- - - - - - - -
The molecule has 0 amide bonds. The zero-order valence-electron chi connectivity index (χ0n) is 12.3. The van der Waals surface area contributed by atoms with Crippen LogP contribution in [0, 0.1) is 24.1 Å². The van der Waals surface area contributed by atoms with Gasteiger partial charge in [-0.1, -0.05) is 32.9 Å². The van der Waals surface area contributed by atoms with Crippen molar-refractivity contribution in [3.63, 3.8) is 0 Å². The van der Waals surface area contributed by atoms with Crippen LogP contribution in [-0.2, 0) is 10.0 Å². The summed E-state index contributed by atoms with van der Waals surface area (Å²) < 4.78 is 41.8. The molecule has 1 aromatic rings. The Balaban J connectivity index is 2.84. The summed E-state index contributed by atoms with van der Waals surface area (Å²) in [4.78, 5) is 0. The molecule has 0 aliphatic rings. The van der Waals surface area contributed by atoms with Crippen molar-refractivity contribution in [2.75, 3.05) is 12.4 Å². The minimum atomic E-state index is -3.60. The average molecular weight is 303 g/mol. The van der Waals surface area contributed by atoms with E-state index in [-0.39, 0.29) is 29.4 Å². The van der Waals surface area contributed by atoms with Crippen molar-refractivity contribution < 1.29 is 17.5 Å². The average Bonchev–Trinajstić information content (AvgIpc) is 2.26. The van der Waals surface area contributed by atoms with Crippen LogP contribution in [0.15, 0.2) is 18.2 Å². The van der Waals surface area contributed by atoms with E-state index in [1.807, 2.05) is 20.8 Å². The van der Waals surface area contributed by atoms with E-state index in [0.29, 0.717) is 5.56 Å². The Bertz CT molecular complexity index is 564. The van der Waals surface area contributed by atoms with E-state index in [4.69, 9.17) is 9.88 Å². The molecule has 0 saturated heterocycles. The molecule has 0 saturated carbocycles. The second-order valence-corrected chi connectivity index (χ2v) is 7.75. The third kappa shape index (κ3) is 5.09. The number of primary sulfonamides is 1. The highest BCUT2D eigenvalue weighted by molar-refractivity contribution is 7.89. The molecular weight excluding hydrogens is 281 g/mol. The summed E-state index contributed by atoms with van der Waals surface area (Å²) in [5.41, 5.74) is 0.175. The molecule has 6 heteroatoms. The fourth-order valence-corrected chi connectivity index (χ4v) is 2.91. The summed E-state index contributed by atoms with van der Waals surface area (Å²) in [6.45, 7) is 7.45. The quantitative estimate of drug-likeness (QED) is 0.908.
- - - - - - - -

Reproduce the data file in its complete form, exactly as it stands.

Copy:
The molecule has 0 amide bonds. The zero-order valence-electron chi connectivity index (χ0n) is 12.3. The van der Waals surface area contributed by atoms with Crippen LogP contribution in [0, 0.1) is 24.1 Å². The van der Waals surface area contributed by atoms with Gasteiger partial charge in [-0.1, -0.05) is 32.9 Å². The van der Waals surface area contributed by atoms with Crippen molar-refractivity contribution in [3.63, 3.8) is 0 Å². The van der Waals surface area contributed by atoms with Crippen LogP contribution in [-0.2, 0) is 10.0 Å². The summed E-state index contributed by atoms with van der Waals surface area (Å²) < 4.78 is 41.8. The molecule has 1 aromatic rings. The Balaban J connectivity index is 2.84. The summed E-state index contributed by atoms with van der Waals surface area (Å²) in [4.78, 5) is 0. The molecule has 0 aliphatic rings. The van der Waals surface area contributed by atoms with Crippen molar-refractivity contribution in [2.75, 3.05) is 12.4 Å². The minimum atomic E-state index is -3.60. The average molecular weight is 303 g/mol. The van der Waals surface area contributed by atoms with E-state index in [-0.39, 0.29) is 29.4 Å². The van der Waals surface area contributed by atoms with Crippen molar-refractivity contribution < 1.29 is 17.5 Å². The average Bonchev–Trinajstić information content (AvgIpc) is 2.26. The van der Waals surface area contributed by atoms with Crippen LogP contribution in [0.15, 0.2) is 18.2 Å². The van der Waals surface area contributed by atoms with E-state index in [1.807, 2.05) is 20.8 Å². The van der Waals surface area contributed by atoms with E-state index in [0.29, 0.717) is 5.56 Å². The Bertz CT molecular complexity index is 564. The van der Waals surface area contributed by atoms with E-state index in [4.69, 9.17) is 9.88 Å². The molecule has 0 saturated heterocycles. The molecule has 0 saturated carbocycles. The second-order valence-corrected chi connectivity index (χ2v) is 7.75. The third kappa shape index (κ3) is 5.09. The number of primary sulfonamides is 1. The highest BCUT2D eigenvalue weighted by molar-refractivity contribution is 7.89. The molecular weight excluding hydrogens is 281 g/mol. The summed E-state index contributed by atoms with van der Waals surface area (Å²) in [5.41, 5.74) is 0.175. The molecule has 6 heteroatoms. The fourth-order valence-corrected chi connectivity index (χ4v) is 2.91. The summed E-state index contributed by atoms with van der Waals surface area (Å²) in [6.45, 7) is 7.45. The quantitative estimate of drug-likeness (QED) is 0.908.